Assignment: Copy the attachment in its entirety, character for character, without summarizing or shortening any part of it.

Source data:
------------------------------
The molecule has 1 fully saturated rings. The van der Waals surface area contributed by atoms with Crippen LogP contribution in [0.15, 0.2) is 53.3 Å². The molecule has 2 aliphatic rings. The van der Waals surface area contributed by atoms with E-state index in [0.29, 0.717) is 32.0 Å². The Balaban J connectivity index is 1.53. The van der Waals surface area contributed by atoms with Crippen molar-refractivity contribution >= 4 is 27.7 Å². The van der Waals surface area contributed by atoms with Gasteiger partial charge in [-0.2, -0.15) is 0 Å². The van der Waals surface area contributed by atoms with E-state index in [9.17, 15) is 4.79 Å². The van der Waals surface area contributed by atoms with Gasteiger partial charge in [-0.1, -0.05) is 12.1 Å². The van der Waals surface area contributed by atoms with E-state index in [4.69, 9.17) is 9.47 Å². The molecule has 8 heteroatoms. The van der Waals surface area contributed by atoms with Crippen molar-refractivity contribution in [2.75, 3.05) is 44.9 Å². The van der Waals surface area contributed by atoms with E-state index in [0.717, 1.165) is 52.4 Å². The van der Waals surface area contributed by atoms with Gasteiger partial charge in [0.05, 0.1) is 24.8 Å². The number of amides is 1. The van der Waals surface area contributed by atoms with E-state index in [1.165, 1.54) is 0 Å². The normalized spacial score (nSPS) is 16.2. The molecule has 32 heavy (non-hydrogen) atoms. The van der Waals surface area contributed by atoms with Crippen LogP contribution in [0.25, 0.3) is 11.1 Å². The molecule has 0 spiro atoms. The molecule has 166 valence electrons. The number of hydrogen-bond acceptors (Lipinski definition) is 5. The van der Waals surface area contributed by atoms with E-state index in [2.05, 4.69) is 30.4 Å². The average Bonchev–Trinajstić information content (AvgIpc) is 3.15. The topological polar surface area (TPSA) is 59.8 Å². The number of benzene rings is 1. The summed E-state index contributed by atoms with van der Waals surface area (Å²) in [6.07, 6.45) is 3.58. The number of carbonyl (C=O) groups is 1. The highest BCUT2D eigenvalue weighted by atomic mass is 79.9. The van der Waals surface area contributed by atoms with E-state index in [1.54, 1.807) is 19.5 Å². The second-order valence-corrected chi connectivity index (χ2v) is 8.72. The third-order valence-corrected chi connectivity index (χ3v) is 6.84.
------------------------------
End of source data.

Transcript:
The molecule has 1 fully saturated rings. The van der Waals surface area contributed by atoms with Crippen LogP contribution in [0.15, 0.2) is 53.3 Å². The molecule has 2 aliphatic rings. The van der Waals surface area contributed by atoms with E-state index in [0.29, 0.717) is 32.0 Å². The Balaban J connectivity index is 1.53. The van der Waals surface area contributed by atoms with Crippen molar-refractivity contribution >= 4 is 27.7 Å². The van der Waals surface area contributed by atoms with Gasteiger partial charge in [-0.2, -0.15) is 0 Å². The van der Waals surface area contributed by atoms with E-state index in [9.17, 15) is 4.79 Å². The van der Waals surface area contributed by atoms with Gasteiger partial charge in [-0.1, -0.05) is 12.1 Å². The van der Waals surface area contributed by atoms with E-state index in [4.69, 9.17) is 9.47 Å². The molecule has 8 heteroatoms. The van der Waals surface area contributed by atoms with Crippen molar-refractivity contribution in [2.75, 3.05) is 44.9 Å². The van der Waals surface area contributed by atoms with E-state index in [0.717, 1.165) is 52.4 Å². The van der Waals surface area contributed by atoms with Gasteiger partial charge in [0.05, 0.1) is 24.8 Å². The number of amides is 1. The van der Waals surface area contributed by atoms with E-state index in [1.165, 1.54) is 0 Å². The normalized spacial score (nSPS) is 16.2. The molecule has 32 heavy (non-hydrogen) atoms. The van der Waals surface area contributed by atoms with Crippen LogP contribution in [0.25, 0.3) is 11.1 Å². The molecule has 0 spiro atoms. The molecule has 166 valence electrons. The number of hydrogen-bond acceptors (Lipinski definition) is 5. The van der Waals surface area contributed by atoms with E-state index in [2.05, 4.69) is 30.4 Å². The average Bonchev–Trinajstić information content (AvgIpc) is 3.15. The topological polar surface area (TPSA) is 59.8 Å². The number of benzene rings is 1. The summed E-state index contributed by atoms with van der Waals surface area (Å²) in [6.07, 6.45) is 3.58. The number of carbonyl (C=O) groups is 1. The highest BCUT2D eigenvalue weighted by atomic mass is 79.9. The van der Waals surface area contributed by atoms with E-state index in [1.54, 1.807) is 19.5 Å². The second-order valence-corrected chi connectivity index (χ2v) is 8.72. The third-order valence-corrected chi connectivity index (χ3v) is 6.84.